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The One True Swing

The other day I got an interesting and important question about hitting...

Why would McGwire teach a power, Home run swing to Brendan Ryan? Or anybody really? McGwire was a rare hitter and took a different approach at the plate then I’d want most Cardinals to take. I don’t want him teaching any one swing. Different strokes for different folks. Ryan needs to be taking a different approach then say, Colby. And Colby needs to be taking a different approach then say, Holliday.

While this sounds good at first blush, the fact is that there one mechanically correct high level swing. That swing is dictated by both the laws of physics and the realities of the game; this like the need to hit both a 95mph fastball and off-speed pitching. It doesn’t matter if you look at Mark McGwire, David Eckstein, Albert Pujols, or Andres Torres; you will see the same basic swing and hitting mechanics.

Mark McGwire's Swing

David Eckstein's Swing

Albert Pujols' Swing

Andres Torres' Swing

Points in common include the slight to significant uppercut with the barrel falling below the hands (not a Level Swing), the Power L in the back arm at the POC (not Extension), and how the rotation of the hips pulls the hitter up onto the point of their back toe at the Point Of Contact (not Squishing the Bug).

Is There Such a Thing as
a Home Run Swing?

In order to hit a 95MPH fastball, and not be vulnerable to quality off-speed pitching, your swing has to be 9 to 10 frames from start to finish (at 60FPS). As Pedro Feliz demonstrates, the longer your swing is -- the more frames from the start of the swing to the point of contact -- the sooner you have to start your swing, the less time you have to read the pitch, and the more vulnerable you are to off-speed pitching.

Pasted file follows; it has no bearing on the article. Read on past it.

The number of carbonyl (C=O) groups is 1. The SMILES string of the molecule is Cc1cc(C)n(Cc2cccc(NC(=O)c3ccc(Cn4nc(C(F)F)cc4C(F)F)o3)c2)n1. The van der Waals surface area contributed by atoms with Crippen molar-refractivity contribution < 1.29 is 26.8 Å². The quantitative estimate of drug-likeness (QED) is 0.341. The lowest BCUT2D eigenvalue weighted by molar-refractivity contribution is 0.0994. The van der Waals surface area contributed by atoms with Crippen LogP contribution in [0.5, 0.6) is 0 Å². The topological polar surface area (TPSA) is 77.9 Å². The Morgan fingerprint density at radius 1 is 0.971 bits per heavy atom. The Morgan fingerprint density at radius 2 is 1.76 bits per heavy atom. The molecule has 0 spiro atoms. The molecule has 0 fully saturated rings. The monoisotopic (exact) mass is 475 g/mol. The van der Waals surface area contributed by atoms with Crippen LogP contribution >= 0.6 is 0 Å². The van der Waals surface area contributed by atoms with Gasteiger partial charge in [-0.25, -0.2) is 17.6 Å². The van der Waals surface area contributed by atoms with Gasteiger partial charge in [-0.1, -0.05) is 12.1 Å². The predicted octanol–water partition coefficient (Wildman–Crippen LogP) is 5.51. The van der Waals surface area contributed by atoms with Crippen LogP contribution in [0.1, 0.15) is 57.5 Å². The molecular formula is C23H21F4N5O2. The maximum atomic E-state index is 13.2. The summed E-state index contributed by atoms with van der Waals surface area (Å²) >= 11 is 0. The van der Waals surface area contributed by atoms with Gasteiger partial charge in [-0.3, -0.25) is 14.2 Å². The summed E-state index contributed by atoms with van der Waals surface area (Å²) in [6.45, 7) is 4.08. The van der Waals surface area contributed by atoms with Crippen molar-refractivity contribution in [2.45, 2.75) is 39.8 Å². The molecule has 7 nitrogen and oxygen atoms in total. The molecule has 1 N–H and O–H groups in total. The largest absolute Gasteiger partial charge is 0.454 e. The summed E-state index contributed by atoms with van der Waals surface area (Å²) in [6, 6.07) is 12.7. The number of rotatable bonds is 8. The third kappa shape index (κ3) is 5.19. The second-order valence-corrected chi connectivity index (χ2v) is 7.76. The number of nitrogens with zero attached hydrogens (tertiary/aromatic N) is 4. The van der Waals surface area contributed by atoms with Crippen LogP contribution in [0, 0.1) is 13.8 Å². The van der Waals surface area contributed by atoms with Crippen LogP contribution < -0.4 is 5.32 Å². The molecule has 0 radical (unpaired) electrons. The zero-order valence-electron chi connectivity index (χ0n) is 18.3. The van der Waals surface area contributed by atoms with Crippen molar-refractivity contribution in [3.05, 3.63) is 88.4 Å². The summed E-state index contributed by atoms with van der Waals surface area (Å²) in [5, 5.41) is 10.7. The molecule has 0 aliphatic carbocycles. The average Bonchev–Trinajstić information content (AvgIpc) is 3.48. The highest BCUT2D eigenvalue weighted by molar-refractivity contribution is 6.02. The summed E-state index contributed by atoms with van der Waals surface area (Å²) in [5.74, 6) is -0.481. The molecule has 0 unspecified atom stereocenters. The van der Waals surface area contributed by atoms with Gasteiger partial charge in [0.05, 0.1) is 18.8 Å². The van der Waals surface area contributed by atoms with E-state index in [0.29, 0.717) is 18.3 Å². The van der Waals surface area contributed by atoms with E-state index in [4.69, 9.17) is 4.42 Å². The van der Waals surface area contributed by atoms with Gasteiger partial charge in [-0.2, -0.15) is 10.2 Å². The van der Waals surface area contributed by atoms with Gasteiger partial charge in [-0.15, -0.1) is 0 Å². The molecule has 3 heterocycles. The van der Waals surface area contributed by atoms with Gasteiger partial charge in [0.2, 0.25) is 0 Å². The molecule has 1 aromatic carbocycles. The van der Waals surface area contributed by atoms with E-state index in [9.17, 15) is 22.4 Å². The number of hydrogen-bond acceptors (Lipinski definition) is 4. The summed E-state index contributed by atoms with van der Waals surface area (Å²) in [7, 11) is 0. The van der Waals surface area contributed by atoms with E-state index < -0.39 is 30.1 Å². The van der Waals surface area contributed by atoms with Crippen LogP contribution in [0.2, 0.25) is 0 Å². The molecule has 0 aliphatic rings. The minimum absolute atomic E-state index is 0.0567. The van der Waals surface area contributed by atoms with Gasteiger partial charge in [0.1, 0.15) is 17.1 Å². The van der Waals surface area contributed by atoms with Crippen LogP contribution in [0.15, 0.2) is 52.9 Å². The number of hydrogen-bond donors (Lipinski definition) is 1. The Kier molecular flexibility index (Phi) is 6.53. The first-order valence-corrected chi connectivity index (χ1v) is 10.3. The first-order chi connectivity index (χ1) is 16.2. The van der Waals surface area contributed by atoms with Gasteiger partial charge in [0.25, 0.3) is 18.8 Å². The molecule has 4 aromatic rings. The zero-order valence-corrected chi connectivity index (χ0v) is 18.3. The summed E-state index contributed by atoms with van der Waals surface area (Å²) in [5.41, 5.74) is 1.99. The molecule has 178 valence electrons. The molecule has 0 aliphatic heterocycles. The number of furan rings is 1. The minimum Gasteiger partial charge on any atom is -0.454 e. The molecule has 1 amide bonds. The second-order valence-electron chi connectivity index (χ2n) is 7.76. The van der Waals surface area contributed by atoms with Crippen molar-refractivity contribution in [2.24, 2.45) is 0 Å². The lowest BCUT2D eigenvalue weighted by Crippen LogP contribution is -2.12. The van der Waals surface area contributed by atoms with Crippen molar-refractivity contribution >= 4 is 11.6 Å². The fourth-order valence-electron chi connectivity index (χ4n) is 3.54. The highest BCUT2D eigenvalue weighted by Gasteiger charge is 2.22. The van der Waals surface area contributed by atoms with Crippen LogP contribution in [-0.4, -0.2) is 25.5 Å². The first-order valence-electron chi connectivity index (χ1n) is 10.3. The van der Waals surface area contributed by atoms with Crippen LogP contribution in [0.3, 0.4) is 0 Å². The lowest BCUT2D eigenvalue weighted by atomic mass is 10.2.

As a result, swinging easy isn’t a viable option; every major league swing is a hard, quick swing.

The biggest difference between a power swing and a singles swing comes down to one less frame (thus 5 to 10 percent higher batspeed), the swing plane and whether you are trying to hit line drives or pound the ball into the ground, the proportion of fast twitch muscle, and the size of the bat. Power hitters tend to be bigger guys because bigger guys can execute The Swing while swinging a bigger bat. That makes the ball go farther because, due to F=MA, the greater the Mass, the greater the Force. Andres Torres can hit the ball harder than David Eckstein because he swings a bigger bat, swings a bit harder (greater batspeed, and likely has a greater proportion of fast twitch muscle.

Style vs. Substance

One thing that is confusing, and that tends to distract people from the commonalities of the swing, is that you see all kinds of stuff when it comes to stances and ways of holding the bat.

Who could forget Craig Counsell's set-up?

However, when it really matters -- between the moment that the front heel plants and the point of contact -- good swings are remarkably consistent. That's the point of the pictures above; to show how similar those different hitters' swings are at the point of contact.

People tend to confuse style and substance because it's much easier to see style with the naked eye. The substance happens too fast for people to be able to see it well. However, that is changing some with the advent of high speed video cameras.

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